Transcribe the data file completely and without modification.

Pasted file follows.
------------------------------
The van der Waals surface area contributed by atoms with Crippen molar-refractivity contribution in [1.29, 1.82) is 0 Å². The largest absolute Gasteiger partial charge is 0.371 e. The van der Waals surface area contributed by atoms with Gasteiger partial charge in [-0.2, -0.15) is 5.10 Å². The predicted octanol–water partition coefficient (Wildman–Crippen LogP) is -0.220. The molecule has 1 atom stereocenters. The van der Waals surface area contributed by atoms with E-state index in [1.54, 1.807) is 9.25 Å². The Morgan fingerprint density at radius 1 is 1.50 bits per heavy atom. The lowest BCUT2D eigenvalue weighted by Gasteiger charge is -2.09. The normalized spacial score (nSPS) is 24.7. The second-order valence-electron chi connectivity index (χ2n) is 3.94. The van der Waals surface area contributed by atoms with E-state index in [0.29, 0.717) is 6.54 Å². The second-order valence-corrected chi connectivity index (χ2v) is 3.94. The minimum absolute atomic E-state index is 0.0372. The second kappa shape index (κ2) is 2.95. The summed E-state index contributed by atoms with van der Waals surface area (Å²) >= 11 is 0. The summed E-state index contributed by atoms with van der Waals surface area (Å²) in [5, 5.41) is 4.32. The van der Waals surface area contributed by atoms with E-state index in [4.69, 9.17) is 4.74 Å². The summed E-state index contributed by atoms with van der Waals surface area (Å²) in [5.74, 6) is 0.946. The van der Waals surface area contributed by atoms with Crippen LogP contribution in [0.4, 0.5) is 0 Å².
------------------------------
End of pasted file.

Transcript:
The van der Waals surface area contributed by atoms with Crippen molar-refractivity contribution in [1.29, 1.82) is 0 Å². The largest absolute Gasteiger partial charge is 0.371 e. The van der Waals surface area contributed by atoms with Gasteiger partial charge in [-0.2, -0.15) is 5.10 Å². The predicted octanol–water partition coefficient (Wildman–Crippen LogP) is -0.220. The molecule has 1 atom stereocenters. The van der Waals surface area contributed by atoms with E-state index in [1.54, 1.807) is 9.25 Å². The Morgan fingerprint density at radius 1 is 1.50 bits per heavy atom. The lowest BCUT2D eigenvalue weighted by Gasteiger charge is -2.09. The normalized spacial score (nSPS) is 24.7. The second-order valence-electron chi connectivity index (χ2n) is 3.94. The van der Waals surface area contributed by atoms with E-state index in [0.29, 0.717) is 6.54 Å². The second-order valence-corrected chi connectivity index (χ2v) is 3.94. The minimum absolute atomic E-state index is 0.0372. The second kappa shape index (κ2) is 2.95. The summed E-state index contributed by atoms with van der Waals surface area (Å²) >= 11 is 0. The summed E-state index contributed by atoms with van der Waals surface area (Å²) in [5, 5.41) is 4.32. The van der Waals surface area contributed by atoms with E-state index in [4.69, 9.17) is 4.74 Å². The summed E-state index contributed by atoms with van der Waals surface area (Å²) in [5.74, 6) is 0.946. The van der Waals surface area contributed by atoms with Crippen LogP contribution in [0.4, 0.5) is 0 Å².